intrusive

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intrusive

[in′trü·siv]
(petrology)
Pertaining to material forced while still in a fluid state into cracks or between layers of rock.
McGraw-Hill Dictionary of Scientific & Technical Terms, 6E, Copyright © 2003 by The McGraw-Hill Companies, Inc.
References in periodicals archive ?
Perceptions of intrusiveness (i.e., the perceived disruptiveness of the illness and treatment on a person's life) can also vary at different stages of the illness depending on other medical problems and diseases.
Control group mothers presented less intrusiveness than those of the groups with anxiety and depressive symptoms.
There was a significant difference in the total perceived EE scores and also a significant difference in the subscales concerning irritability and intrusiveness between the two groups.
Consider the sin of intrusiveness as an illustrative example.
The cognitive perception of a disruptive situation that interferes with a person's goals in the viewing situation is defined as advertising intrusiveness (Edwards et al., 2002).
In the study of Nelis et al,19 Cronbach's alpha coefficients were 0.88, 0.82 and 0.70 for the S-LEES, irritability and intrusiveness subscales respectively.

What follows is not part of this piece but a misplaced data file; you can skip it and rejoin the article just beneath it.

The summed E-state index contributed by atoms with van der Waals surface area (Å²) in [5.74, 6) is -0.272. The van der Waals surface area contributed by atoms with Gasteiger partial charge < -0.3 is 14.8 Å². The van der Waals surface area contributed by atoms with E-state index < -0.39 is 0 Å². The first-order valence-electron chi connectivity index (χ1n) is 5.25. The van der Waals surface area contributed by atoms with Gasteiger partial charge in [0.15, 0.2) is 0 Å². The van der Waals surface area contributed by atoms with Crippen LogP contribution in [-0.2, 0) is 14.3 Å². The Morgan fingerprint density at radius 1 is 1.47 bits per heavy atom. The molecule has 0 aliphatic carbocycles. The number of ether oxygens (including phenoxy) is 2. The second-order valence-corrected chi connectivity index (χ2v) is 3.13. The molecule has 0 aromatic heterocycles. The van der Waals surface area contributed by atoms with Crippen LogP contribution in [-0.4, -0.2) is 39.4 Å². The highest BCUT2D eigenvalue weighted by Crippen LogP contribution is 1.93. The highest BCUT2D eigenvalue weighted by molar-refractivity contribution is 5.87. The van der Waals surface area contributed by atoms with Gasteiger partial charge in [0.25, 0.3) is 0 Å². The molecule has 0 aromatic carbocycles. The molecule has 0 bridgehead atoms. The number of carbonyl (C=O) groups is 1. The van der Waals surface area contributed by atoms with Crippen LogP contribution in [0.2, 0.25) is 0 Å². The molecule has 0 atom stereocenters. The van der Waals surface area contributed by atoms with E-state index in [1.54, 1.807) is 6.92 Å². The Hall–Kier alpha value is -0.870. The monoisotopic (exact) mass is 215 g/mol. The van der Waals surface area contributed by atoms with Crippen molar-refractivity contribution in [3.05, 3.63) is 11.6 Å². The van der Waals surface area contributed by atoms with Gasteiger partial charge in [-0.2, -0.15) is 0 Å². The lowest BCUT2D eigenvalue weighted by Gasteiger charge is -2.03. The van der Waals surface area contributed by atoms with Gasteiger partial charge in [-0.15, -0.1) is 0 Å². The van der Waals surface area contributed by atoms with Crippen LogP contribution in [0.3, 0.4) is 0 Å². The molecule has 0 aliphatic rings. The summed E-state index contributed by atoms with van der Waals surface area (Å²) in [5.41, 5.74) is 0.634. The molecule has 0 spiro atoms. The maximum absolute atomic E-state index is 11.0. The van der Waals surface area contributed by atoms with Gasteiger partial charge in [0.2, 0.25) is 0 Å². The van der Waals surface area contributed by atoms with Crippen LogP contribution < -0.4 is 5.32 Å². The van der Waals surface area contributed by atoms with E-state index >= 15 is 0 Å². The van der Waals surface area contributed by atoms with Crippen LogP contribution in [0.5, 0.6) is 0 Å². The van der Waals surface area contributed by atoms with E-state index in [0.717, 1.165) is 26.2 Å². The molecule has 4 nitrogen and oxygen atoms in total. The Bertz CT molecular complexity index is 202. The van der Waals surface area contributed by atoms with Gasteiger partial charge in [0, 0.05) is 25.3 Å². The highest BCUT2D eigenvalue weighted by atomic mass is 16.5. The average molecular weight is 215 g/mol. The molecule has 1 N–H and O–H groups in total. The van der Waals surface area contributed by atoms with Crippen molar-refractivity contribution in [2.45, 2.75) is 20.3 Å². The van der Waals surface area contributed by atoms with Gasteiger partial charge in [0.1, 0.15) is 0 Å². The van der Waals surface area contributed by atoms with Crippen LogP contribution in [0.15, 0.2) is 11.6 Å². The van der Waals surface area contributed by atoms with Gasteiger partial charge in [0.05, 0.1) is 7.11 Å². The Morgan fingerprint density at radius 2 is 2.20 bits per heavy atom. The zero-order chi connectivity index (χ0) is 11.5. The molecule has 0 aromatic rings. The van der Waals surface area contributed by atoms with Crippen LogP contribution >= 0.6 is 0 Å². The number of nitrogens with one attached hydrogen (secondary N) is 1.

Further, in terms of parenting behavior, monitoring, affection, and reasoning were negatively, and inconsistency, overexpectation, and intrusiveness positively, related to problematic mobile game use.
But it is positively related to Intrusiveness (r=.846).
Rejon-Guardia et al concluded that intrusiveness is the main component of perceived advertising clutter.
The author conducted interviews with about 260 African Americans in 60 families in West Baltimore from 1990 to 1997 and offers seven biographical sketches to illustrate their experiences, along with chapters on Baltimore's evolution, the effects of economic dispossession and state intrusiveness on gender relations in inner-city neighborhoods, the concept of distorted engagement of the government with the poor, child protection agencies, social capital, early motherhood, the relationship between poverty and religion, and entrepreneurship and the drug trade in the city.
The scale consists of 28 items divided into four subscales: "voice dominance", "voice intrusiveness", "hearer distance" and "hearer dependence".